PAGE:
Neets walked up to it and examined the figure like an expert. “If I didn’t know better I’d say this was from Trafalgar Square. Not that I’ve seen it up close of course, just from photos. It’s about the right height and a very good copy.” She walked round the statue. “So good in fact, it’s covered in pigeon droppings.”
“What, you mean real ones?” I asked, getting interested.
“Want to taste some?”
I wasn’t sure if Neets was serious, but I shook my head anyway.
Marlene coughed. “I don’t believe in coincidences,” she said. “Nelson’s statue being swapped for Tertia, Tertia ending up in South Wales in 1734 then coming back here with the boy through an illegal Portal, Marble Arch completely disappearing, and behind it all it looks as though we’ve got the Black Knight in the wrong country let alone the wrong century, way after he should have died. Interesting, don’t you think?” Marlene had a massive grin across her face. “Like Tertia said, we’ve got a case to solve and there isn’t a missing pet in sight. The Temporal Detective Agency is in business and we’ve got a real villain to bring to justice.” She looked thoughtful. “The fact is though, girls, we’re still amateurs and need a professional to get us on the right track.” She marched back into her office and fiddled with the sleeping Time Portal’s mass of knobs and dials, while Neets and I looked on in puzzlement. Bryn still sat in Marlene’s chair looking understandably dazed and trying not to be noticed.
Marlene thrust her arm into the archway and we watched it disappear until only her shoulder was left. She was obviously blindly searching for something and from the intense look of distaste on her face it could well have been down the S-bend of a toilet. She gave a grunt of satisfaction and pulled as hard as she could as a terrified Inspector Smollett sailed through the Portal, landing face down on Marlene’s desk, water pouring from his shoes onto the carpet and adding to the pool I’d created earlier. Of course his feet were several times larger than mine so he dripped longer and more thoroughly.
Marlene pursed her lips and examined the Inspector with detached interest. “Girls, this is our professional,” she walked up to her desk and prodded the trembling figure, “though he looks more like a wet fish and I’m inclined to throw him back.”
Smollett was lying on his stomach, but managed to shake his head vigorously.
Marlene patted him on the shoulder. “Don’t take on so. Do you really think I’d have gone to all the trouble of bringing you here, not to mention getting another soaking for my carpet, just to send you away with a flea in your ear?” She laughed and gave him a none-too-gentle shove. “Come on, get off my desk and take off your shoes and socks. Tertia, pass him your towel, dear. It’s in the corner over there.”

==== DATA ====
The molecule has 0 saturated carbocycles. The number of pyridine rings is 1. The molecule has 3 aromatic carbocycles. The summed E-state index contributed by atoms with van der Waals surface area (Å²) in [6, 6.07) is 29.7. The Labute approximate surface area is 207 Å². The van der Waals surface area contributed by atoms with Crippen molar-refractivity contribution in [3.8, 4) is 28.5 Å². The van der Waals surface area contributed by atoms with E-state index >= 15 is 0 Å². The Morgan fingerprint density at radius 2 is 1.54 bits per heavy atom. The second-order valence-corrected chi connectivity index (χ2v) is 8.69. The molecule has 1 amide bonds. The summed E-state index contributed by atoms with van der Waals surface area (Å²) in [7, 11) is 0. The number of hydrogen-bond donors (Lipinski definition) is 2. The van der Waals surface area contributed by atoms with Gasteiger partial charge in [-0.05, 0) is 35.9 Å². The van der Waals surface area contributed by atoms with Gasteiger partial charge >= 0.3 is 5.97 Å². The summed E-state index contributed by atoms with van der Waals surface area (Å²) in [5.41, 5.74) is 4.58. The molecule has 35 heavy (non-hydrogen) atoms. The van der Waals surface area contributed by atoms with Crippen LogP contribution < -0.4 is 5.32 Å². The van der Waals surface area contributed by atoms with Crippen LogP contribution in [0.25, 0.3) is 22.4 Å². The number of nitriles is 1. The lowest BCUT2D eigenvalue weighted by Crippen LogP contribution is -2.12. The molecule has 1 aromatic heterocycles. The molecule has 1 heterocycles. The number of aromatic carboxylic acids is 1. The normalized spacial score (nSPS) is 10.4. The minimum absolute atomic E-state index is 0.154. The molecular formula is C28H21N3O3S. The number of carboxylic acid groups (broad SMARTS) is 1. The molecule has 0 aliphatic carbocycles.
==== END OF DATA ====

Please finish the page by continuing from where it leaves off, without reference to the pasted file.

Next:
Inspector Smollett did as he was told and pushed himself into a sitting position on the edge of the desk. I handed him my towel and grinned. “So we meet again, Mr. Inspector Smollett, and while I’ve got the chance I suppose I ought to say thank you for getting me off that pillar thing, even though you were trying to arrest me for the theft of a statue. I was getting a bit bored up there. Great view and all that, but when you’ve seen one vertical drop you’ve seen them all.” Smollett winced and I suspected anything over six feet made him feel sick and that included his own body wearing four-inch stacked heels. Smollett dried his feet on my towel and tried to squeeze as much water as possible out of the bottom part of his pants.
Neets turned to Marlene. “Nice person I’m sure, but I don’t see how he’s going to help us. He’s just a copper.”
“But that’s the point,” explained Marlene as though that said it all. “Mysteries like this are bread and butter to guys like him.” Smollett was shaking his head now and trying to mouth the word No! but none of us took any notice. “You’ll see, he’ll take to this little lot like a duck to water.” She looked at the pool spoiling her treasured carpet. “Besides he was close to hand when we wanted him.”
“A bird in the hand...usually makes a mess all over your palm,” I said, but no one laughed.
Marlene took Smollett by both hands and pulled him upright, partly because he didn’t look as though he could do it by himself, but mostly because I knew that sitting on the edge of her desk was her privilege and anyone else doing it was taking a liberty. She patted him on the shoulder, smoothed his hair, and adjusted his tie like the concerned mother of any schoolboy.